China's Stance Undermines US Strategy On N. Korean Sanctions
IT is growing increasingly clear that the Clinton administration will have a much harder time assembling a concerted international front on the North Korean nuclear issue than former President Bush did in confronting Iraqi President Saddam Hussein.
A Chinese Foreign Ministry spokesman told reporters yesterday that his government is ``not in favor of the involvement of the United Nations Security Council in this issue.'' The statement was the clearest indication yet that Beijing will not be shaken from insisting that concerns over North Korea's alleged nuclear-weapons program be solved through dialogue.
At the same time, a North Korean threat gave the Japanese new cause for concern. If Japan joins in UN sanctions, the official Korean Central News Agency said in a dispatch monitored here, North Korea ``would regard it as a declaration of war, and Japan would be unable to evade a deserving punishment for it.''
The United States has said since June 2 that the Security Council should impose sanctions on the North for impeding international inspectors from trying to determine whether the country has diverted radioactive material from a reactor to a weapons program.
Since then, diplomats have been crisscrossing the globe, holding discussions on what sort of sanctions might be imposed on North Korea and at the same time win the approval of China, which holds a veto on the Council. Beijing is North Korea's last important ally and says sanctions would only make conflict on the Korean Peninsula more likely.
US officials, notably Defense Secretary William Perry, have suggested that the US might try to pressure North Korea outside the UN framework, perhaps in concert with Japan and South Korea. But the Japanese are growing more uncomfortable with talk along these lines.
Japanese discomfort poses another problem for the US, because Japan is one of the few countries that can actually do something to hurt North Korea. There is a modest amount of trade between the two countries and Korean residents here send a steady flow of money to the North.
Accurate estimates of these funds are impossible to obtain, but figures range from $600 million to $1.8 billion a year. North Korea's economy has declined precipitously in recent years as the number of allied Communist states has dwindled, and the money from Japan is one of the country's few sources of hard currency.
Like China, Japan has repeatedly insisted in recent months that the standoff over North Korea's nuclear intentions be resolved without confrontation. Last weekend, after the US called for sanctions, Tokyo leaked a list of actions it would be prepared to take against North Korea, including cutting the flow of funds.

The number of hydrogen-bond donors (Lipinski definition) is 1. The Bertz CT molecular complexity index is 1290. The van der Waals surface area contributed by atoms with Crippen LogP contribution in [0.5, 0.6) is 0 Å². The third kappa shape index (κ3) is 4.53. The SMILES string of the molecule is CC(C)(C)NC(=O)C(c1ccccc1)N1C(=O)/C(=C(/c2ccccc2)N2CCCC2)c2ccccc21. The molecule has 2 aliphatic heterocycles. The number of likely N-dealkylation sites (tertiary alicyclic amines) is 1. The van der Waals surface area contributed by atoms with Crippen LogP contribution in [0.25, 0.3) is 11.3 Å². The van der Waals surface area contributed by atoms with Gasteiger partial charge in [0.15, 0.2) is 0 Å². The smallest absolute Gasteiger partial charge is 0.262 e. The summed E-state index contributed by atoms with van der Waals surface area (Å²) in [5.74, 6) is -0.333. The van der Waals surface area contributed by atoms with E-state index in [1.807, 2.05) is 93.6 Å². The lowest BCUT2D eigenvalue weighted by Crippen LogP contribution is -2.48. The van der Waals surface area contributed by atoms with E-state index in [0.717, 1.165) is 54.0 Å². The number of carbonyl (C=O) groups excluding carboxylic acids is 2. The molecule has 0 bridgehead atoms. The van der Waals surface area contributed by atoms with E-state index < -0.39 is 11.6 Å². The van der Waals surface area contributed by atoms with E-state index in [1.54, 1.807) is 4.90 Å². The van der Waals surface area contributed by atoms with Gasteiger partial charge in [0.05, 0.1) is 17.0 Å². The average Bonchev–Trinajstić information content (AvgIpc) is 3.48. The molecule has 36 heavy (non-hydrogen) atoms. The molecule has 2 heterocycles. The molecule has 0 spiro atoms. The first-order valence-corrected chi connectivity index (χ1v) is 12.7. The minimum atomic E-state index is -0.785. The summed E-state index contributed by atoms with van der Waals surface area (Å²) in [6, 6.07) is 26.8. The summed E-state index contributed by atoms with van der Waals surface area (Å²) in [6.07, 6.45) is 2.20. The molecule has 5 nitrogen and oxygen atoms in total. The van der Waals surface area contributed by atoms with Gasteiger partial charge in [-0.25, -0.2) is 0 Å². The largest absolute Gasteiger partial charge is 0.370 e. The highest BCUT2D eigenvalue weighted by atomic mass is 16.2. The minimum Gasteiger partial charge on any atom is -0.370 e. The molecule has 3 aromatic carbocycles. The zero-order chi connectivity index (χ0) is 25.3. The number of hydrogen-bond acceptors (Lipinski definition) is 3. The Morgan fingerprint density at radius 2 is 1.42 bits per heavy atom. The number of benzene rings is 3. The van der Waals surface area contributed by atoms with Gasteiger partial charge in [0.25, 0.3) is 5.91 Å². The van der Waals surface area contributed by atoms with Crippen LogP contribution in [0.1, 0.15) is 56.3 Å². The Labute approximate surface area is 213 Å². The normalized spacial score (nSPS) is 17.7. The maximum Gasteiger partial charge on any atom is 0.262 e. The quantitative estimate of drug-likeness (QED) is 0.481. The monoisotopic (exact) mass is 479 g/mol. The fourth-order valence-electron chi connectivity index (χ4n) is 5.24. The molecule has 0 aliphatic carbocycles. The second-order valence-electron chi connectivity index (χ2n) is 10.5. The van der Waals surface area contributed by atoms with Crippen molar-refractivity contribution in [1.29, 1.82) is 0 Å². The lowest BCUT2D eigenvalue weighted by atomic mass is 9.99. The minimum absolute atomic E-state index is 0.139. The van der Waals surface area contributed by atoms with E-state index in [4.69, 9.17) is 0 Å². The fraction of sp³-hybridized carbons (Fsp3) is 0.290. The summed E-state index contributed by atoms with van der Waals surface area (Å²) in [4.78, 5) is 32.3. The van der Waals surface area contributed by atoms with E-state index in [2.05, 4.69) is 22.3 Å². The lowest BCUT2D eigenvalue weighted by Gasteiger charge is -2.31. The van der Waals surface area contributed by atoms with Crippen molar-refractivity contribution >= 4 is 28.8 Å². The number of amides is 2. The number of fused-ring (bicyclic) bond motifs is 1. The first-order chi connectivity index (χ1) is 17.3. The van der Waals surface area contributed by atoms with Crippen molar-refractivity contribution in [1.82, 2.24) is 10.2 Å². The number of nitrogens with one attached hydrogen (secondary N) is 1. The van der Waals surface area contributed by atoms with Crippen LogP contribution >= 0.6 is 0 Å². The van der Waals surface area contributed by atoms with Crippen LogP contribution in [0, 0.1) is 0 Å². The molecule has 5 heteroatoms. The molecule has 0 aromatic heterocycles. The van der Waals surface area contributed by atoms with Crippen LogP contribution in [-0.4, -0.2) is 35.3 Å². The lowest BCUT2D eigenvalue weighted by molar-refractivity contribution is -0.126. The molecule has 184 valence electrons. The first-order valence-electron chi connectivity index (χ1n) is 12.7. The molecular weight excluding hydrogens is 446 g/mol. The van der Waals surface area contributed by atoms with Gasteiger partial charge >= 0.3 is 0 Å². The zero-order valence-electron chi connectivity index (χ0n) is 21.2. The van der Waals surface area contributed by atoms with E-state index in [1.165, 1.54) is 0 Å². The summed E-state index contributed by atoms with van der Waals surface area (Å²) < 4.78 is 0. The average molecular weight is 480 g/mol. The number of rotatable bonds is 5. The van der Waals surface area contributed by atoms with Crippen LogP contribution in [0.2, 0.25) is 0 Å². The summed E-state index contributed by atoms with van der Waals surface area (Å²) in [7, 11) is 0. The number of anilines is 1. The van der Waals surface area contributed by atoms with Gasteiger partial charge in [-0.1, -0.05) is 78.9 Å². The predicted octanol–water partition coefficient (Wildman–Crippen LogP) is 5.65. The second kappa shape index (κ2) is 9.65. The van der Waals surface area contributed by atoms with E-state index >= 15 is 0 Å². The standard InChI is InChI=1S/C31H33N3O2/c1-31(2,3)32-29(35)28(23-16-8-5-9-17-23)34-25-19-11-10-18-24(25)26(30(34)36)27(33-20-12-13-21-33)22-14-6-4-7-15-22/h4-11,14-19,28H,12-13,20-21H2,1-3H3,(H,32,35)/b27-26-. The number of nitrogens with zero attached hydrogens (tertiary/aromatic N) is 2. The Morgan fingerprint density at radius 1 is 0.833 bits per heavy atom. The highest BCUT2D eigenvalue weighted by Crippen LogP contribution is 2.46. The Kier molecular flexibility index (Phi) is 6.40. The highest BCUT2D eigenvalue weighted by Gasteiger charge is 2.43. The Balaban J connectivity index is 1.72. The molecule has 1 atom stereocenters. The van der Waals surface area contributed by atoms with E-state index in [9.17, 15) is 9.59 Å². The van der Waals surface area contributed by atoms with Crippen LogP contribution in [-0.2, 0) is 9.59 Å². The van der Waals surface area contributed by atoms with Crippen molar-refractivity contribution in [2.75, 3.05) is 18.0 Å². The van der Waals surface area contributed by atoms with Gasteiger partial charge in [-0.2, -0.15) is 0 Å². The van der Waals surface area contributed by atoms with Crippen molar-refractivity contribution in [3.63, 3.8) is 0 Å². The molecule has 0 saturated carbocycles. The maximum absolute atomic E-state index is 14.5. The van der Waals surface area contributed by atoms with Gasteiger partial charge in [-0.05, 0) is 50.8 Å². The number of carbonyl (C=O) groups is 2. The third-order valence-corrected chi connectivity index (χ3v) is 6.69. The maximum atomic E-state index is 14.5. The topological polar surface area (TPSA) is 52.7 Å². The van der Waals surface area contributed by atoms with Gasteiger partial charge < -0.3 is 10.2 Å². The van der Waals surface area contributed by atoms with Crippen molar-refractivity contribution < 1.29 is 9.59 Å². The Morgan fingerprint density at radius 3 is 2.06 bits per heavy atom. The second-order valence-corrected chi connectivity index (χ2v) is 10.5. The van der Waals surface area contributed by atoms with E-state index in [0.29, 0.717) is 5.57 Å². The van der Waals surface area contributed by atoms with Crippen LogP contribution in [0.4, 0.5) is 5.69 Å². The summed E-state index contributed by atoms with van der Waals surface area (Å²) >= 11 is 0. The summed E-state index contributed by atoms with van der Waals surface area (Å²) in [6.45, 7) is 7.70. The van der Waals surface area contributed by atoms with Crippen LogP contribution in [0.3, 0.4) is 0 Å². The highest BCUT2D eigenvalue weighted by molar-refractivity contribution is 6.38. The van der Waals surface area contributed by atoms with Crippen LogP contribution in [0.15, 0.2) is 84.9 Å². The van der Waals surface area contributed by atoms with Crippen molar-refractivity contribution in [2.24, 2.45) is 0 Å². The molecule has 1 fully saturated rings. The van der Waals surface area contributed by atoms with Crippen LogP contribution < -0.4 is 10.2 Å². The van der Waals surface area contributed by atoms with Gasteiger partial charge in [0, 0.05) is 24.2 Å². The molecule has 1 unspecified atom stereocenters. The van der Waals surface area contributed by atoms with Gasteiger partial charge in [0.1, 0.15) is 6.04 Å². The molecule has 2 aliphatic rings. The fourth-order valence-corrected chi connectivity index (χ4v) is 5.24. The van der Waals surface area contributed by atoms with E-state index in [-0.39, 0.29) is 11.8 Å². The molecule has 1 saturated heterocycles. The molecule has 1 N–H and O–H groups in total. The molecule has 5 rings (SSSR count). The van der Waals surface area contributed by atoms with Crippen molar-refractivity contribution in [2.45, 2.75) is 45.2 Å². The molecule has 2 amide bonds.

But yesterday, even as China made its reluctance to support sanctions clearer, a Japanese government official involved in North Korea policy said that Japan only wanted to take these steps in the context of a broad international response.
``Japan may become reluctant,'' said the official, who spoke on condition of anonymity, ``if certain proposed actions don't seem to consolidate international solidarity.'' Referring to the current international negotiations, he added: ``The overriding objective of this exercise must be to get [China's cooperation].''
Although Japanese Foreign Minister Koji Kakizawa said last weekend that Japan would consider taking part in a non-UN effort led by the US, officials in recent days have been loathe to repeat the statement. On Tuesday Foreign Ministry spokesman Terusuke Terada refused to even acknowledge Mr. Kakizawa's comment.
``It's much, much better for us to talk about an international response,'' the government official said, than to discuss what would happen if the UN could not agree on sanctions. He argued that economic sanctions would only be effective if many countries participated, especially China. Otherwise the money that now goes directly from Japan to North Korea could be diverted through a third country.
Officials here are also worried that Japan's Korean population, particularly the 250,000 or so thought to support North Korea, would react harshly if sanctions were imposed. Part of this concern is humanitarian, the official said, because restricting people from sending money to their families could be construed as a violation of human rights. But in the case of a confrontation, officials here do not deny that they are worried about a violent internal backlash.